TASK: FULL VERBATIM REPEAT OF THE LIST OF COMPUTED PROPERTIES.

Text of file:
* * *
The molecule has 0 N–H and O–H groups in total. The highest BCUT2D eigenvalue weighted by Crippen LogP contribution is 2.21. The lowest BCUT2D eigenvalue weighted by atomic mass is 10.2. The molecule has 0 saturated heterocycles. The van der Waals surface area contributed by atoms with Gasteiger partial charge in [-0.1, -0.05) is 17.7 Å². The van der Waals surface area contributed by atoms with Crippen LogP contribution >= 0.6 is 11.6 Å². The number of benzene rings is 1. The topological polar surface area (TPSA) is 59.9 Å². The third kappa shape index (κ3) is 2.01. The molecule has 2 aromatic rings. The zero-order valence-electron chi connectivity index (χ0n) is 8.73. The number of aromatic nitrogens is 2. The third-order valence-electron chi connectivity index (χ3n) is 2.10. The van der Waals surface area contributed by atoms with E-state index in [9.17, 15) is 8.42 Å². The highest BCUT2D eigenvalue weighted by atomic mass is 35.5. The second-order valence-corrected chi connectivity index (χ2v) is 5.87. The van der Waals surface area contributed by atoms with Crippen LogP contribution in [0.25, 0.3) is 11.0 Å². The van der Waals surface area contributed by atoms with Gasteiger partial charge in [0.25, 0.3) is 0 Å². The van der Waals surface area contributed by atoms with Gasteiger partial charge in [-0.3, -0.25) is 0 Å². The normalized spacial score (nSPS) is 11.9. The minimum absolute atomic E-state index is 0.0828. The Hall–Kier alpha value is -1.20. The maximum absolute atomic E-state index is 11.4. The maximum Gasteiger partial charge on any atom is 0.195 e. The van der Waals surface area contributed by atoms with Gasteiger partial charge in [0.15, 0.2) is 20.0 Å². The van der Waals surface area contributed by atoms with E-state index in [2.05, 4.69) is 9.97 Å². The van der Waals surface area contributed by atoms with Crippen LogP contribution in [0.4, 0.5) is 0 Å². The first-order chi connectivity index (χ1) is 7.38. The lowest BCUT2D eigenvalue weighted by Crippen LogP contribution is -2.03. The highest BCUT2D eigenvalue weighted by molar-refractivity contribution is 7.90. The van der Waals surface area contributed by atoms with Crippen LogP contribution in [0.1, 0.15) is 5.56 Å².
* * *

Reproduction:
The molecule has 0 N–H and O–H groups in total. The highest BCUT2D eigenvalue weighted by Crippen LogP contribution is 2.21. The lowest BCUT2D eigenvalue weighted by atomic mass is 10.2. The molecule has 0 saturated heterocycles. The van der Waals surface area contributed by atoms with Gasteiger partial charge in [-0.1, -0.05) is 17.7 Å². The van der Waals surface area contributed by atoms with Crippen LogP contribution >= 0.6 is 11.6 Å². The number of benzene rings is 1. The topological polar surface area (TPSA) is 59.9 Å². The third kappa shape index (κ3) is 2.01. The molecule has 2 aromatic rings. The zero-order valence-electron chi connectivity index (χ0n) is 8.73. The number of aromatic nitrogens is 2. The third-order valence-electron chi connectivity index (χ3n) is 2.10. The van der Waals surface area contributed by atoms with E-state index in [9.17, 15) is 8.42 Å². The highest BCUT2D eigenvalue weighted by atomic mass is 35.5. The second-order valence-corrected chi connectivity index (χ2v) is 5.87. The van der Waals surface area contributed by atoms with Crippen LogP contribution in [0.25, 0.3) is 11.0 Å². The van der Waals surface area contributed by atoms with Gasteiger partial charge in [0.25, 0.3) is 0 Å². The van der Waals surface area contributed by atoms with Gasteiger partial charge in [-0.3, -0.25) is 0 Å². The normalized spacial score (nSPS) is 11.9. The minimum absolute atomic E-state index is 0.0828. The Hall–Kier alpha value is -1.20. The maximum absolute atomic E-state index is 11.4. The maximum Gasteiger partial charge on any atom is 0.195 e. The van der Waals surface area contributed by atoms with Gasteiger partial charge in [0.15, 0.2) is 20.0 Å². The van der Waals surface area contributed by atoms with E-state index in [2.05, 4.69) is 9.97 Å². The van der Waals surface area contributed by atoms with Crippen LogP contribution in [0.4, 0.5) is 0 Å². The first-order chi connectivity index (χ1) is 7.38. The lowest BCUT2D eigenvalue weighted by Crippen LogP contribution is -2.03. The highest BCUT2D eigenvalue weighted by molar-refractivity contribution is 7.90. The van der Waals surface area contributed by atoms with Crippen LogP contribution in [0.1, 0.15) is 5.56 Å².